Is it all bad news? Probably. However, there are possible ways of addressing some of the problem and perhaps these are worth mentioning even though they may well not be implemented — especially since just as all this is taking place we shall be having a general election and a changeover from the relatively competent and honest Mbeki team to the incompetent and corrupt Zuma team — not ideal circumstances. It is a bit as if in 1932 the Americans, responding to the Great Depression, had triumphantly rejected Franklin Roosevelt and instead elected Joe McCarthy as President.
But one can leave the economic analysis, such as it is, of the Vavi/Nzimande clique for later. Rather think of how things could be handled in an ideal world, in which such people would spend the rest of their lives shovelling gravel onto sieves and then tamping it down into holes in dirt roads near Zoar. How can South Africa get out from under the crisis?
A major problem is capital flight. Rands are not very useful when sent abroad, but they can be changed into foreign currency at a discount, at least for the moment. (Obviously if this process becomes too powerful, as it will if there is a real economic crisis, then the rand will lose its value and become as impossible to exchange as the Zimbabwe dollar. But rich South Africans would have made a lot of money before that would happen.) However, when rands go abroad they are not being invested in South Africa. They are not generating jobs, nor applying the “multiplier effect” so beloved of Keynesian economists. Therefore, a logical step is to impose exchange controls, essentially entitling the government to veto the transmission of funds abroad. This veto has to be used wisely, of course (foreigners would not invest in South Africa if they were not allowed to send any money home) but in essence if the flow of capital abroad is staunched, the logical thing to do with the capital is to invest it in South Africa.
However, nothing is clearer than that capitalists cannot be trusted to invest their money wisely. Hence the state has to develop an effectual means of improving the situation by itself. The state has limited resources; how to use those most effectively? The answer is to develop a way of giving as much money as possible, distributed as widely as possible, to the poorest possible people — preferably, the people who currently have no income at all.
The most natural way to do that is through a public works programme. Suppose that half a million people currently unemployed and unable to find work were given the opportunity to earn R20 000 a year, plus subsistence and minimal shelter (let us say that providing this would cost R10 000 a year for each of them) by doing very basic work with picks, shovels, saws, hoes and wheelbarrows (let us say that providing the equipment and administering the programme would cost R5 000 a year). All told, let us say that these half a million people are each absorbing R40 000 a year, of which R20 000 goes directly to the individuals or their families (who are exempted from having to feed them), R10 000 goes predominantly to small businesses and rural communities capable of providing food or basic accommodation facilities, maybe R5 000 goes to small businesses capable of providing the necessary tools, and R5 000 goes to the bourgeois bureaucrats administering the projects. That comes to a total of R20 billion, of which R10 billion would go entirely to the poor, R7,5 billion would go partly to the poor, and only R2,5 billion would go definitely to the middle class. Maybe you would have 20 000 people doing the supervision and administration, averaging R125 000 each. Nice work if you can get it.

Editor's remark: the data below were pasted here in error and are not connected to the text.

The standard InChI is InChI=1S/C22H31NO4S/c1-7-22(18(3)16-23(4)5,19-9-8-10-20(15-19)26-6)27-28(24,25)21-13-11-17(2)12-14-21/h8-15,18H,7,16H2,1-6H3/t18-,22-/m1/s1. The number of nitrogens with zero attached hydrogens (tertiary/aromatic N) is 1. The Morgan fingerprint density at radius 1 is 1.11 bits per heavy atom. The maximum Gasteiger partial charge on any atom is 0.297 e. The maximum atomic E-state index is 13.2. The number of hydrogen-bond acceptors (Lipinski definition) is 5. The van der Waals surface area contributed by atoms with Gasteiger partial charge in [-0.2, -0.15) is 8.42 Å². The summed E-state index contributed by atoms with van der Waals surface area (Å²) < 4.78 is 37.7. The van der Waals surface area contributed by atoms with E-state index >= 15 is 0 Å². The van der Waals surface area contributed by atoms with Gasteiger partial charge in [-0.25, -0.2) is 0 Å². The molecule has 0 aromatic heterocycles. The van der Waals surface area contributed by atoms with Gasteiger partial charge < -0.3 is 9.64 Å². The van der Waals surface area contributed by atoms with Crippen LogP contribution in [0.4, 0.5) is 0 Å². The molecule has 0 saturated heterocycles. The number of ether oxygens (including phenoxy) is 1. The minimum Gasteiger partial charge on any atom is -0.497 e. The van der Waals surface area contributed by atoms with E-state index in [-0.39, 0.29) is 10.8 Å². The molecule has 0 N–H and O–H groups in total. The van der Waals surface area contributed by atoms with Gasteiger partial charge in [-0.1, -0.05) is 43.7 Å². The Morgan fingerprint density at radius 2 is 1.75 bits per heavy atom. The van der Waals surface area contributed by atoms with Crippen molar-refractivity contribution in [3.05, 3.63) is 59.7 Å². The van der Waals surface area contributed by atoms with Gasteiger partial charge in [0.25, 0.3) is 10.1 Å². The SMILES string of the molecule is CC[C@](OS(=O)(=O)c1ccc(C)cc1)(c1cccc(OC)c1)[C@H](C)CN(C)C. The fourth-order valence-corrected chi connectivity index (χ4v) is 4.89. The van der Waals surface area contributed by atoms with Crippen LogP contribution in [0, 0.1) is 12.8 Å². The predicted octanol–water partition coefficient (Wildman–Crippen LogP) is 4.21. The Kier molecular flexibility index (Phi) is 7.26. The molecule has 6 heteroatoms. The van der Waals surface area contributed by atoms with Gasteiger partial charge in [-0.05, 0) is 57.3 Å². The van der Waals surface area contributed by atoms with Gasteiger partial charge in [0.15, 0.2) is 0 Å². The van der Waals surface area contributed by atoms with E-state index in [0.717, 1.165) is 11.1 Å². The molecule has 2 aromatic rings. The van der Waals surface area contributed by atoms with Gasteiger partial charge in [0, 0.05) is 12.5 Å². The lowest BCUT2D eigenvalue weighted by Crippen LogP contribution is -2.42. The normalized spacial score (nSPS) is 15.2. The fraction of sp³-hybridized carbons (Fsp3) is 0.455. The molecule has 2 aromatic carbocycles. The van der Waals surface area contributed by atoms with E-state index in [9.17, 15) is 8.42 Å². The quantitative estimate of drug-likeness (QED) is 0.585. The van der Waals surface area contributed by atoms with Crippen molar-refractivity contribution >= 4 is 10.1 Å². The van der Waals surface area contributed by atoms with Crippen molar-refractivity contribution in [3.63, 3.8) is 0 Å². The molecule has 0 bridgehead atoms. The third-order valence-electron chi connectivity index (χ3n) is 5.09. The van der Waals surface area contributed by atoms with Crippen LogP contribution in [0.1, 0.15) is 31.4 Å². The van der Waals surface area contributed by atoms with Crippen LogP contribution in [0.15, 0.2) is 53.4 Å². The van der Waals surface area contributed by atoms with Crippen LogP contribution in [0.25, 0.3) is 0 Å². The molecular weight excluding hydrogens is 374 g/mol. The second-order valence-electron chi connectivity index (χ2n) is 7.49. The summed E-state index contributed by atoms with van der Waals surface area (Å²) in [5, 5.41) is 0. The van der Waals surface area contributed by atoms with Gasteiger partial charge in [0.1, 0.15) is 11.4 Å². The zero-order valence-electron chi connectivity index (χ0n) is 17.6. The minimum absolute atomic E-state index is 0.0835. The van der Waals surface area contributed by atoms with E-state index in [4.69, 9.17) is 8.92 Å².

Where would this money come from? It could be borrowed. That’s less than 2% of the gross domestic product. It could be obtained through raising taxes by about 5%. You takes your choice, and then pays your money. In either case it is affordable (2% is likely to be little more than the economic growth rate). In either case, however, money which would be sitting around in South Africa relatively unproductively would be given to very poor people, who would spend virtually all of it on buying food and services in South Africa. (Maybe they would also be buying Chinese clothing, but that would be a question of whether the WTO would still be strong enough to keep us from imposing tariffs.) In other words, it would be a direct shot in the arm for the economy, which would probably grow much faster as a result.
But also, what could these people do? They could mend gravel roads, helping out Zwelenzima, Blade and Kgalema. Or they could clear away alien vegetation. Or they could mend dams, or restructure the landscape in other ways. They could assist in the building of structures such as wind and ocean-thermal power plants. They could repair municipal structures, schools and clinics. There are a million things to do which need to be done and are not being done out of apathy or lack of cash.
Of course there are plenty of other actions which need to be taken to buttress South Africa against the economic crisis. We need to build up local manufacturing, and yet the manufacturing needs to be simple and cheap, to be labour-intensive. We need to build up the capacity to manufacture manufacturing equipment itself — which is necessarily going to be expensive and capital-intensive. While South Africa is a global backwater, while the big players are focussing on their own problems and not trying to waste time on robbing foreigners — this is the time when South Africa needs to start building itself up, as it did between 1930 and 1945. But we cannot do that unless our economy holds together, and to do that we need to start spreading the money around. Now.